Wrote: The Invasion of Time (1978, as David Agnew), City of Death (1979, as David Agnew)
Graham wrote for Target (1977), was script editor on The View from Daniel Pike (1971-73), Sutherland's Law (1973), Barlow at Large (1975) and Z Cars (1975-77), and produced Super Gran (1986-87).
In 1985 Graham helped design the text computer game Doctor Who and the Warlord. In 1986 Graham pitched a script for Doctor Who's 23rd season, The Nightmare Fair, but when the programme was put on hiatus for 18 months, he eventually wrote the story as a novel in 1989. It was adapted as an audio adventure featuring Colin Baker and Nicola Bryant in 2009. At the time of his death Graham was running the Hartnoll Hotel in Tiverton, Devon. It is commonly believed that Graham may have accidentally shot himself while cleaning his firearm, although there is another, unsubstantiated, rumour that he may have committed suicide.
Douglas Adams (script editor) Mar 11 1952 to May 11 2001 (heart attack)
Doctor Who credits
Wrote: The Pirate Planet (1978), City of Death (1979, as David Agnew), Shada (1980, unbroadcast)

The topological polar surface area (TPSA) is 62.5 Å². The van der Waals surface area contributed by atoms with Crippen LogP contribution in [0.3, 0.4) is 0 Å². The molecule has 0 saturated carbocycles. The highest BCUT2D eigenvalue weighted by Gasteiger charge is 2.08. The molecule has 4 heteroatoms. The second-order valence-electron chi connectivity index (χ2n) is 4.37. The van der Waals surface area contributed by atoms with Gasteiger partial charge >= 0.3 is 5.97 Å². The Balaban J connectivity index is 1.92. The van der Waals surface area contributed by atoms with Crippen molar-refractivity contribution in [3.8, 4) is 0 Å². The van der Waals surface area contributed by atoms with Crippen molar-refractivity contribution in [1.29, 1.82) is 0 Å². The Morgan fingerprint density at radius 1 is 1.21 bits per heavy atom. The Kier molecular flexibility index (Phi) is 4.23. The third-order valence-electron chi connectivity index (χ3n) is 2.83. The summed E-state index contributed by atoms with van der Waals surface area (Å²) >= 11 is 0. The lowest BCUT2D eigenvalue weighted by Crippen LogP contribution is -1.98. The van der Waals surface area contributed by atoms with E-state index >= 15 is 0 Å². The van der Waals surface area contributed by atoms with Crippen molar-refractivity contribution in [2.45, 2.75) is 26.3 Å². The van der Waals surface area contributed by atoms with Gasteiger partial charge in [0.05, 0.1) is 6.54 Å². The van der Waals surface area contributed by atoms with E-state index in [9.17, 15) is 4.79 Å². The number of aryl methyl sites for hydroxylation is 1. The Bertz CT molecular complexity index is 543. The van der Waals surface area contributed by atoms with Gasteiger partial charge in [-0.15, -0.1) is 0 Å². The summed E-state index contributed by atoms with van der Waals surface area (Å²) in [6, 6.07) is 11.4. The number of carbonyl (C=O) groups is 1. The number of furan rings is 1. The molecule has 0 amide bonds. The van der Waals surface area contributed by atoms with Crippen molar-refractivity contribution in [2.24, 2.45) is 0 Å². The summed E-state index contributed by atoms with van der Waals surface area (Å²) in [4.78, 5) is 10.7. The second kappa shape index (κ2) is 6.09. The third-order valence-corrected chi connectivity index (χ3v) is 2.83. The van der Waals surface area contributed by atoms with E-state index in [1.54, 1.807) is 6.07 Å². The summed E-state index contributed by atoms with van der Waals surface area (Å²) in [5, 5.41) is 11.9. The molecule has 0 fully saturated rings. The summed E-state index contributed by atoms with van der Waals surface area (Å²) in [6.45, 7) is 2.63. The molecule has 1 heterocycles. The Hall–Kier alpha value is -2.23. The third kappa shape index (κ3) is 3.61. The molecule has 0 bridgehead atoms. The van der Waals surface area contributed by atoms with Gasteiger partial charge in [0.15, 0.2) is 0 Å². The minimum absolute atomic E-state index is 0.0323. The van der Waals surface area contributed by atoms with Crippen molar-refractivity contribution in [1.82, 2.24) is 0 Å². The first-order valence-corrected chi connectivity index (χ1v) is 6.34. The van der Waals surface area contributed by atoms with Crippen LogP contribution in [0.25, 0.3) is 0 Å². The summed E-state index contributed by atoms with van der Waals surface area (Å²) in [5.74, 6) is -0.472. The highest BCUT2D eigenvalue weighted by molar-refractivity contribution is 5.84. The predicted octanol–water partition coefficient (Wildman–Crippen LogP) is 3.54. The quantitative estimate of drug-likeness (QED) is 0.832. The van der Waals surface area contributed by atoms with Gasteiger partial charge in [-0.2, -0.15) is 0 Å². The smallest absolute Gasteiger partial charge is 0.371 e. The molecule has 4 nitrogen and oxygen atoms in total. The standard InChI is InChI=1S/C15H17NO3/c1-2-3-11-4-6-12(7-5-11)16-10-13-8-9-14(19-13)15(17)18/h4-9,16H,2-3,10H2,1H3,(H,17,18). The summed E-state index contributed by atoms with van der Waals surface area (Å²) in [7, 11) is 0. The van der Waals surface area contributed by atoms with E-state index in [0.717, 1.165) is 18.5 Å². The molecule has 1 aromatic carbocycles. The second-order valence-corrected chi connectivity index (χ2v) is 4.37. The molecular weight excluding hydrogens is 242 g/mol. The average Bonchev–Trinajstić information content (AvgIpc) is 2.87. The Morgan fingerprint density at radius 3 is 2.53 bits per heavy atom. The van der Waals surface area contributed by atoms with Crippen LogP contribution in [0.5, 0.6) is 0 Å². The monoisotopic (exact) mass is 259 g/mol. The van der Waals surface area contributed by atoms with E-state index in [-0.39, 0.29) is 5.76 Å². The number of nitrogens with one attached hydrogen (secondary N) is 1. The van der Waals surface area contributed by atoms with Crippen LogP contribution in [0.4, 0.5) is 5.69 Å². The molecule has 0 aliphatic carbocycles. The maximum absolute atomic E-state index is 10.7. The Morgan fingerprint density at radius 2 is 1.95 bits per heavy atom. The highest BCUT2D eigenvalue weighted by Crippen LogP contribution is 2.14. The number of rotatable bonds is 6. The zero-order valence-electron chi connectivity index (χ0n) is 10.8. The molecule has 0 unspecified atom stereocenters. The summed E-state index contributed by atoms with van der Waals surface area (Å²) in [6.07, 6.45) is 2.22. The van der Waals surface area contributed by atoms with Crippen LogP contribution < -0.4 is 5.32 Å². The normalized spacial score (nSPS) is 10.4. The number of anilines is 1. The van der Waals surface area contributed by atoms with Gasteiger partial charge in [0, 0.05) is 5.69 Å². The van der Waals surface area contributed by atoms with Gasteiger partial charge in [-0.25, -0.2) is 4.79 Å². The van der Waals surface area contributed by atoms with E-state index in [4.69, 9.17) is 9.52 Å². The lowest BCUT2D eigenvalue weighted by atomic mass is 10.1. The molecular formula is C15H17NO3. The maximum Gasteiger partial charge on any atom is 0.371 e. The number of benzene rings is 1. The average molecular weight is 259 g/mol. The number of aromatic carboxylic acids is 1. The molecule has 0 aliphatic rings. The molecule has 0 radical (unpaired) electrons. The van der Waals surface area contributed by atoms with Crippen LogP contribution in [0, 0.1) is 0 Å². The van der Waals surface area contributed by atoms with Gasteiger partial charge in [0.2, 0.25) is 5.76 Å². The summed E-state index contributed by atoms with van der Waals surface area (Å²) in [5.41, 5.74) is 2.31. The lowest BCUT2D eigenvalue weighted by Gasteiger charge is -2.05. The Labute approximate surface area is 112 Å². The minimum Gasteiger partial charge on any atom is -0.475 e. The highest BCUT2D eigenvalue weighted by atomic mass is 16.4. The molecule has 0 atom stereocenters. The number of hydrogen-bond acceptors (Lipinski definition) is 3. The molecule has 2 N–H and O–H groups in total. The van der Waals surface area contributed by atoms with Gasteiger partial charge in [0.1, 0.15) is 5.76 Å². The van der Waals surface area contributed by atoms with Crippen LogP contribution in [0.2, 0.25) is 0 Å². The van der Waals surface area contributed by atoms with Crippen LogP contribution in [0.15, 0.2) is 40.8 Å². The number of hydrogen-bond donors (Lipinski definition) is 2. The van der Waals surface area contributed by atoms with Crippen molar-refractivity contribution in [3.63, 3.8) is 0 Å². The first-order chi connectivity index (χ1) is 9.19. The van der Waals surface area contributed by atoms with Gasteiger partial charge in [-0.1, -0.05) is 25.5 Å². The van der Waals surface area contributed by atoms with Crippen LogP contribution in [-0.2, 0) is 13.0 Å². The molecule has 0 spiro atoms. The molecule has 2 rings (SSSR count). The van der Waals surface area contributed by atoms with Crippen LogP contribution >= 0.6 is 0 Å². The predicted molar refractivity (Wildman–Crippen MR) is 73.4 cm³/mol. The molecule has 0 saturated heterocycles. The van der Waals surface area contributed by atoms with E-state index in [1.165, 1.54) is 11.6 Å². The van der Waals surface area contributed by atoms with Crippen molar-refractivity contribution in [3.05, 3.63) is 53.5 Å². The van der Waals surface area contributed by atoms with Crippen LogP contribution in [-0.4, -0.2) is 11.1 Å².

Script edited: Destiny of the Daleks, City of Death, The Creature from the Pit, Nightmare of Eden, The Horns of Nimon, Shada (1979-80)
Douglas is most famous for writing the BBC radio series The Hitch Hikers Guide to the Galaxy in 1978, which then became a series of books (1979-92), a TV series (1981), a film (2005), a stage play, a computer game and even a bath towel. Douglas's first TV writing was for Monty Python's Flying Circus (1974), followed by Out of the Trees (1976), Doctor on the Go (1977), Doctor Snuggles (1979), Not the Nine O'Clock News (1979) and Hyperland (1990). He also made appearances in front of the camera in Monty Python's Flying Circus, Out of the Trees, The Hitch Hikers Guide to the Galaxy and Rockstar (2000).
Douglas, who was heavily involved in computer technology, created the Digital Village/ h2g2, and inspired the online encyclopedia Babelfish. It was Douglas who popularised the now commonly accepted belief that 42 is the answer to life, the universe and everything. He owned the first two Apple Macintosh computers ever in the UK. Douglas also wrote the Dirk Gently series of novels, and a short-lived TV series of the same name based on them was made by the BBC 2010/12. Further trivia... Douglas helped come up with the title for Pink Floyd's 1994 album The Division Bell... He was part of the team that originally founded the UK charity Comic Relief in 1985... There are asteroids named after both Douglas and his Hitch Hikers "hero" Arthurdent... Towel Day is celebrated every year on May 25 by fans as a tribute to Douglas, on which people carry a towel around with them all day because "a towel is about the most massively useful thing an interstellar hitchhiker can have", according to his multi-million selling book!